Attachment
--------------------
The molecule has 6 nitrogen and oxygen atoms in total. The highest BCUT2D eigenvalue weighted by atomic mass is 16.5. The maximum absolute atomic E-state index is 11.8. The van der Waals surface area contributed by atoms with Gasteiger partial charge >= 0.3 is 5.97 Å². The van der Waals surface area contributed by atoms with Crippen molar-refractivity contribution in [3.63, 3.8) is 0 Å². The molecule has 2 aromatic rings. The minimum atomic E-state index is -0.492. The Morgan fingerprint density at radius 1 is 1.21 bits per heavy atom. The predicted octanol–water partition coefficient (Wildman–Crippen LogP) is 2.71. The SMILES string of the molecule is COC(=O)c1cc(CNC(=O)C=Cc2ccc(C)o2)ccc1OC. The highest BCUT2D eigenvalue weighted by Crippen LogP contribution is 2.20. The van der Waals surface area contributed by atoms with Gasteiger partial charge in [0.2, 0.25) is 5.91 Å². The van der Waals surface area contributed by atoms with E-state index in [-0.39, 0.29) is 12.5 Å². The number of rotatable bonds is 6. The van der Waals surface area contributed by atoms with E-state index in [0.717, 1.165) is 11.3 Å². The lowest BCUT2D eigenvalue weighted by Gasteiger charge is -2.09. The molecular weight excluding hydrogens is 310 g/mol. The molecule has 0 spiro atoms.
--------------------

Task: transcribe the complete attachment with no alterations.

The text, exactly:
The molecule has 6 nitrogen and oxygen atoms in total. The highest BCUT2D eigenvalue weighted by atomic mass is 16.5. The maximum absolute atomic E-state index is 11.8. The van der Waals surface area contributed by atoms with Gasteiger partial charge >= 0.3 is 5.97 Å². The van der Waals surface area contributed by atoms with Crippen molar-refractivity contribution in [3.63, 3.8) is 0 Å². The molecule has 2 aromatic rings. The minimum atomic E-state index is -0.492. The Morgan fingerprint density at radius 1 is 1.21 bits per heavy atom. The predicted octanol–water partition coefficient (Wildman–Crippen LogP) is 2.71. The SMILES string of the molecule is COC(=O)c1cc(CNC(=O)C=Cc2ccc(C)o2)ccc1OC. The highest BCUT2D eigenvalue weighted by Crippen LogP contribution is 2.20. The van der Waals surface area contributed by atoms with Gasteiger partial charge in [0.2, 0.25) is 5.91 Å². The van der Waals surface area contributed by atoms with E-state index in [-0.39, 0.29) is 12.5 Å². The number of rotatable bonds is 6. The van der Waals surface area contributed by atoms with E-state index in [0.717, 1.165) is 11.3 Å². The lowest BCUT2D eigenvalue weighted by Gasteiger charge is -2.09. The molecular weight excluding hydrogens is 310 g/mol. The molecule has 0 spiro atoms.